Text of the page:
a bit of devil in t hem. It was refreshing. You need self-confidence, a bit of nerve. If youre
surrounded by people who are scared t o express t hemselves in life, t hey will be equally
fright ened when it really mat t ers, on t he pit ch, in games. Those lads from t he 1992 class were
never scared of anyt hing. They were might y allies.
fifteen
FROM adversit y, t he really illust rious clubs ret urn t o t heir cycle of winning. Maybe I was lucky t o
have joined Unit ed in a t roubled phase of t heir hist ory. The League t it le had not been won for
19 years and I inherit ed a cult ure of low expect at ion. We had become a Cup t eam, and t he
fans ant icipat ed a good run in t he knock-out compet it ions more t han in League act ion, where
t heir hopes were kept in check.
My predecessors Dave Sext on, Tommy Dochert y and Ron At kinson were successful men,
but in t heir years t here was no consist ent or sust ained challenge for t he championship. The
same was t rue of Liverpool in t he years when Unit ed were on t op from 1993 onwards, but I
could always feel t heir breat h on my neck from 25 miles away.
When a club of Liverpools hist ory and t radit ion pull off a t reble of cup wins, as t hey did in
2001, wit h t he FA, League and UEFA t rophies under Grard Houllier, you are bound t o feel a
t remor of dread. My t hought t hat year was: Oh, no, not t hem. Anybody but t hem. Wit h t heir
background, t heir herit age and t heir fanat ical support , as well as t heir t errific home record,
Liverpool were implacable opponent s, even in t heir fallow years.
I liked and respect ed Grard Houllier, t he Frenchman who t ook sole charge when t he joint -
manager experiment wit h Roy Evans was ended by t he Anfield board. St even Gerrard was
st art ing t o emerge as a yout hful force in midfield, and t hey could summon t wo sensat ional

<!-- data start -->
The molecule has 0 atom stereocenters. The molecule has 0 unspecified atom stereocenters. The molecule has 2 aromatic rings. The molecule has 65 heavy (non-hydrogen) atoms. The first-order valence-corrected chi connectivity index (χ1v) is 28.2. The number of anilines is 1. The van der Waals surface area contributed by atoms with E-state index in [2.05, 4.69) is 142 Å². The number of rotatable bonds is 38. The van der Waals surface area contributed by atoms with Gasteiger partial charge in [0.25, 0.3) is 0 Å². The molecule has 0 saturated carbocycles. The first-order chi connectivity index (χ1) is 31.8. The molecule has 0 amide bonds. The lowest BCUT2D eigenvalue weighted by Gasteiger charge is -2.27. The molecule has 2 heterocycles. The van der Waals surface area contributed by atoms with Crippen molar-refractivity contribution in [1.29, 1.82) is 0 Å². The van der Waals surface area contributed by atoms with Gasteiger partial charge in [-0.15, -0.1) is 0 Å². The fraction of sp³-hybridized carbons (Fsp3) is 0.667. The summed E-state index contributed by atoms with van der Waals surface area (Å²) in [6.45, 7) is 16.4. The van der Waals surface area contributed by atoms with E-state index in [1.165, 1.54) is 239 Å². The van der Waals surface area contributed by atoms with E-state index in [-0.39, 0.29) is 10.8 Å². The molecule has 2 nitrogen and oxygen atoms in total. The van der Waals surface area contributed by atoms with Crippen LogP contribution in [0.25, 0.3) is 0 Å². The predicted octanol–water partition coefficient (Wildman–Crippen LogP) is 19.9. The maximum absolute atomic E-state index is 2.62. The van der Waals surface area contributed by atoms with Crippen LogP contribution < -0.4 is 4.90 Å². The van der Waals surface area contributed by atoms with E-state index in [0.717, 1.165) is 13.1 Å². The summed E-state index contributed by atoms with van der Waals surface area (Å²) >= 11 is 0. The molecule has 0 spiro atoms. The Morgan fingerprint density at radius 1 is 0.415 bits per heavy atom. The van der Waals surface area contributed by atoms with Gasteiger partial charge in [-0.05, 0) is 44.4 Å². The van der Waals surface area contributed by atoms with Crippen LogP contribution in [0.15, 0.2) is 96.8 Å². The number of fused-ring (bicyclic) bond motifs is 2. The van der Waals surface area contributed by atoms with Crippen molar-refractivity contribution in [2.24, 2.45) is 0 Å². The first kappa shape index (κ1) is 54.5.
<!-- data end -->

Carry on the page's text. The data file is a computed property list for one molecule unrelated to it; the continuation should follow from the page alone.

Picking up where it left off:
goal-scorers in Michael Owen and Robbie Fowler.
The big cult ural change was invest ing power in someone from out side t he Liverpool religion.
The succession of int ernal appoint ment s from Shanks t o Bob Paisley t o Joe Fagan t o Kenny
Dalglish t o Graeme Souness t o Roy Evans maint ained consist ency of purpose. Towards t he
end of Kennys first spell in charge, you could sense a shift . The t eam had grown old and
Liverpool were st art ing t o make unusual purchases: Jimmy Cart er, David Speedie. These were
unt ypical Liverpool signings. Graeme Souness made t he right move but t oo quickly, breaking up
an ageing t eam t oo fast . One mist ake was t o discard one of t he best young players, St eve
St aunt on. Graeme would admit t hat himself. There was no need t o let St aunt on go. Graeme is
a good guy but hes impet uous. He cant get t here quickly enough. And his impet uosit y cost
him in t hat period.
A virt ue of dealing wit h Liverpool back t hen was t hat t hey would all come int o my office mob-
handed aft er t he game. I inherit ed t he t radit ion of every member of our st aff going in t o see
t hem at Anfield and each one on t heir side reciprocat ing at Old Trafford. The Liverpool boot -
room men had far more experience in t hat regard t han me, but I learned quickly. Win, lose or
draw, t here would be a full t urn-out and a rapport bet ween t he t wo managerial clans. Because
t here was such a divide bet ween t he t wo cit ies and such compet it ive t ension on t he field, it
was even more import ant t o ret ain our dignit y, what ever t he result . It was vit al, t oo, t hat we
concealed our weak point s, and Liverpool were equally guarded in t hat respect .
Grard had been a visit ing t rainee t eacher in Liverpool during his course at Lille Universit y,
and had examined t he club wit h an academics eye. He was not ent ering Anfield blind t o it s
t radit ions. He underst ood t he et hos, t he expect at ions. He was a clever man; affable, t oo. Aft er
he was rushed t o hospit al following a serious heart at t ack, I said t o him, Why dont you just